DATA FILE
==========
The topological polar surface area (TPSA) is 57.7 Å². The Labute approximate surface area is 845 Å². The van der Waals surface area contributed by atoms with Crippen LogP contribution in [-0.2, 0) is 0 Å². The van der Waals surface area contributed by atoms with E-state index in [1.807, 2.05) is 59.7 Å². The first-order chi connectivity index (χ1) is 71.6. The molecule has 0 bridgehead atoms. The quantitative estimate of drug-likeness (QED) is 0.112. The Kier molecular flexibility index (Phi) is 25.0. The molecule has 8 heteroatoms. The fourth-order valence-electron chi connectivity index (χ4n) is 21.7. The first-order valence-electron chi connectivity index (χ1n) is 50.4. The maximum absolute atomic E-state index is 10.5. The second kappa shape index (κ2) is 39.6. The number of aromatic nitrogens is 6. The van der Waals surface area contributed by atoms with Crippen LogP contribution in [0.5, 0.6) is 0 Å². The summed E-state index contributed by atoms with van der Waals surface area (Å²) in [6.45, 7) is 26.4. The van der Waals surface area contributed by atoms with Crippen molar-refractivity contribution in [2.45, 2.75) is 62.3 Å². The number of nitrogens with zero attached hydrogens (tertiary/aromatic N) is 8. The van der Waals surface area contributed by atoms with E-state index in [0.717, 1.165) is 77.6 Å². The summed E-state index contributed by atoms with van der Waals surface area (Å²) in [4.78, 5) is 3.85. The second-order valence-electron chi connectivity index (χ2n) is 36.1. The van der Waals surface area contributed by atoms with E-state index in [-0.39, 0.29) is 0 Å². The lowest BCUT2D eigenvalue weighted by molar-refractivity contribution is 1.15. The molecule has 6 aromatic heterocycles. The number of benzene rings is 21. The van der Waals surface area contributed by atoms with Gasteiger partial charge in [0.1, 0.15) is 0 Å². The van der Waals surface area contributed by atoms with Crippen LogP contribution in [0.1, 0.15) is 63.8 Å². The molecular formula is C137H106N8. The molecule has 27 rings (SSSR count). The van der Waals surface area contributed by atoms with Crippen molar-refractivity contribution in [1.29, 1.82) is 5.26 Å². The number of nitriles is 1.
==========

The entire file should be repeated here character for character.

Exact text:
The topological polar surface area (TPSA) is 57.7 Å². The Labute approximate surface area is 845 Å². The van der Waals surface area contributed by atoms with Crippen LogP contribution in [-0.2, 0) is 0 Å². The van der Waals surface area contributed by atoms with E-state index in [1.807, 2.05) is 59.7 Å². The first-order chi connectivity index (χ1) is 71.6. The molecule has 0 bridgehead atoms. The quantitative estimate of drug-likeness (QED) is 0.112. The Kier molecular flexibility index (Phi) is 25.0. The molecule has 8 heteroatoms. The fourth-order valence-electron chi connectivity index (χ4n) is 21.7. The first-order valence-electron chi connectivity index (χ1n) is 50.4. The maximum absolute atomic E-state index is 10.5. The second kappa shape index (κ2) is 39.6. The number of aromatic nitrogens is 6. The van der Waals surface area contributed by atoms with Crippen LogP contribution in [0.5, 0.6) is 0 Å². The summed E-state index contributed by atoms with van der Waals surface area (Å²) in [6.45, 7) is 26.4. The van der Waals surface area contributed by atoms with Crippen molar-refractivity contribution in [2.45, 2.75) is 62.3 Å². The number of nitrogens with zero attached hydrogens (tertiary/aromatic N) is 8. The van der Waals surface area contributed by atoms with E-state index in [0.717, 1.165) is 77.6 Å². The summed E-state index contributed by atoms with van der Waals surface area (Å²) in [4.78, 5) is 3.85. The second-order valence-electron chi connectivity index (χ2n) is 36.1. The van der Waals surface area contributed by atoms with E-state index in [-0.39, 0.29) is 0 Å². The lowest BCUT2D eigenvalue weighted by molar-refractivity contribution is 1.15. The molecule has 6 aromatic heterocycles. The number of benzene rings is 21. The van der Waals surface area contributed by atoms with Gasteiger partial charge in [0.1, 0.15) is 0 Å². The van der Waals surface area contributed by atoms with Crippen LogP contribution in [0.1, 0.15) is 63.8 Å². The molecular formula is C137H106N8. The molecule has 27 rings (SSSR count). The van der Waals surface area contributed by atoms with Crippen molar-refractivity contribution in [1.29, 1.82) is 5.26 Å². The number of nitriles is 1.